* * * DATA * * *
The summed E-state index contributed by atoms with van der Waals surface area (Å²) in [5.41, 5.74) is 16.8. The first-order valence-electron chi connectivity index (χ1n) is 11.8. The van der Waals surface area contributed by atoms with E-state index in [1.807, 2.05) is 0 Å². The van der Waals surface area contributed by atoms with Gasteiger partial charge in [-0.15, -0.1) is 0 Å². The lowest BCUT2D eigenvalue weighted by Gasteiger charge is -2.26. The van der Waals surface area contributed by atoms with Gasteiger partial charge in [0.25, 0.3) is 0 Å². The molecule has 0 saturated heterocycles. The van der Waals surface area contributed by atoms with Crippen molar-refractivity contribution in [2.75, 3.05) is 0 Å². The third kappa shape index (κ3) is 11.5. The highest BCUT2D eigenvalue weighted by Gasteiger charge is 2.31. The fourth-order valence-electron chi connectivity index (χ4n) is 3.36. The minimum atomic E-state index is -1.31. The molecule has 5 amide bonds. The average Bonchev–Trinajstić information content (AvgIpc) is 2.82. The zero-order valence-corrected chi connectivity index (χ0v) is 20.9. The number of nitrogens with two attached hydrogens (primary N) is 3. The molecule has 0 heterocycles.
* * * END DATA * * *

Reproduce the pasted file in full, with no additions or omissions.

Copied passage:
The summed E-state index contributed by atoms with van der Waals surface area (Å²) in [5.41, 5.74) is 16.8. The first-order valence-electron chi connectivity index (χ1n) is 11.8. The van der Waals surface area contributed by atoms with E-state index in [1.807, 2.05) is 0 Å². The van der Waals surface area contributed by atoms with Gasteiger partial charge in [-0.15, -0.1) is 0 Å². The lowest BCUT2D eigenvalue weighted by Gasteiger charge is -2.26. The van der Waals surface area contributed by atoms with Gasteiger partial charge in [0.25, 0.3) is 0 Å². The molecule has 0 saturated heterocycles. The van der Waals surface area contributed by atoms with Crippen molar-refractivity contribution in [2.75, 3.05) is 0 Å². The third kappa shape index (κ3) is 11.5. The highest BCUT2D eigenvalue weighted by Gasteiger charge is 2.31. The fourth-order valence-electron chi connectivity index (χ4n) is 3.36. The minimum atomic E-state index is -1.31. The molecule has 5 amide bonds. The average Bonchev–Trinajstić information content (AvgIpc) is 2.82. The zero-order valence-corrected chi connectivity index (χ0v) is 20.9. The number of nitrogens with two attached hydrogens (primary N) is 3. The molecule has 0 heterocycles.